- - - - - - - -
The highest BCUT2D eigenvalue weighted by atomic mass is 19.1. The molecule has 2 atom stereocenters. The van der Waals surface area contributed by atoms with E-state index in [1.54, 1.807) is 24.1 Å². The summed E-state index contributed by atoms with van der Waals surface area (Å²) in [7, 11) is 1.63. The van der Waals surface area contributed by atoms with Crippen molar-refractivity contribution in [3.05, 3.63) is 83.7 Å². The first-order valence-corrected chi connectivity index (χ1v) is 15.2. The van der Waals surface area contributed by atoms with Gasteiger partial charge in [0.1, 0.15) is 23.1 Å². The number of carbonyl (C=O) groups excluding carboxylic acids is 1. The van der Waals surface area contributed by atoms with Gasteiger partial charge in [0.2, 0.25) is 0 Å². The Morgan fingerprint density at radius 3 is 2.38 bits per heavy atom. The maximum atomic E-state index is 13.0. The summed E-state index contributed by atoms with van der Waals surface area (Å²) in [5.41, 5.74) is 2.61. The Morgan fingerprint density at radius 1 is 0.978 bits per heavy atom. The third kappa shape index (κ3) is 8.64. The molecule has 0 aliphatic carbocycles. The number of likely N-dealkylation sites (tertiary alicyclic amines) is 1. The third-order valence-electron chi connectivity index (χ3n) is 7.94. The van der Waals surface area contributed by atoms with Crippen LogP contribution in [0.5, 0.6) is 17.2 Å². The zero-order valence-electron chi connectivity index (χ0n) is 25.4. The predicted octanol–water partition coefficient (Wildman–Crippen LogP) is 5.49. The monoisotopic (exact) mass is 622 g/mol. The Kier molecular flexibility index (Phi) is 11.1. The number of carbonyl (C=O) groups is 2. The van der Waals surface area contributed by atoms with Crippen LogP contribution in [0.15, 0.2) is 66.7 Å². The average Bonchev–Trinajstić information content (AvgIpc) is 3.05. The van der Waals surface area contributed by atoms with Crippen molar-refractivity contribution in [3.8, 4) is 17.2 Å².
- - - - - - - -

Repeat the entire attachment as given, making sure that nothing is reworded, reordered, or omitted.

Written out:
The highest BCUT2D eigenvalue weighted by atomic mass is 19.1. The molecule has 2 atom stereocenters. The van der Waals surface area contributed by atoms with E-state index in [1.54, 1.807) is 24.1 Å². The summed E-state index contributed by atoms with van der Waals surface area (Å²) in [7, 11) is 1.63. The van der Waals surface area contributed by atoms with Crippen molar-refractivity contribution in [3.05, 3.63) is 83.7 Å². The first-order valence-corrected chi connectivity index (χ1v) is 15.2. The van der Waals surface area contributed by atoms with Gasteiger partial charge in [0.1, 0.15) is 23.1 Å². The number of carbonyl (C=O) groups excluding carboxylic acids is 1. The van der Waals surface area contributed by atoms with Gasteiger partial charge in [0.2, 0.25) is 0 Å². The Morgan fingerprint density at radius 3 is 2.38 bits per heavy atom. The maximum atomic E-state index is 13.0. The summed E-state index contributed by atoms with van der Waals surface area (Å²) in [5.41, 5.74) is 2.61. The Morgan fingerprint density at radius 1 is 0.978 bits per heavy atom. The third kappa shape index (κ3) is 8.64. The molecule has 0 aliphatic carbocycles. The number of likely N-dealkylation sites (tertiary alicyclic amines) is 1. The third-order valence-electron chi connectivity index (χ3n) is 7.94. The van der Waals surface area contributed by atoms with Crippen LogP contribution in [0.5, 0.6) is 17.2 Å². The zero-order valence-electron chi connectivity index (χ0n) is 25.4. The predicted octanol–water partition coefficient (Wildman–Crippen LogP) is 5.49. The monoisotopic (exact) mass is 622 g/mol. The Kier molecular flexibility index (Phi) is 11.1. The number of carbonyl (C=O) groups is 2. The van der Waals surface area contributed by atoms with Crippen LogP contribution in [0.15, 0.2) is 66.7 Å². The average Bonchev–Trinajstić information content (AvgIpc) is 3.05. The van der Waals surface area contributed by atoms with Crippen molar-refractivity contribution in [3.8, 4) is 17.2 Å².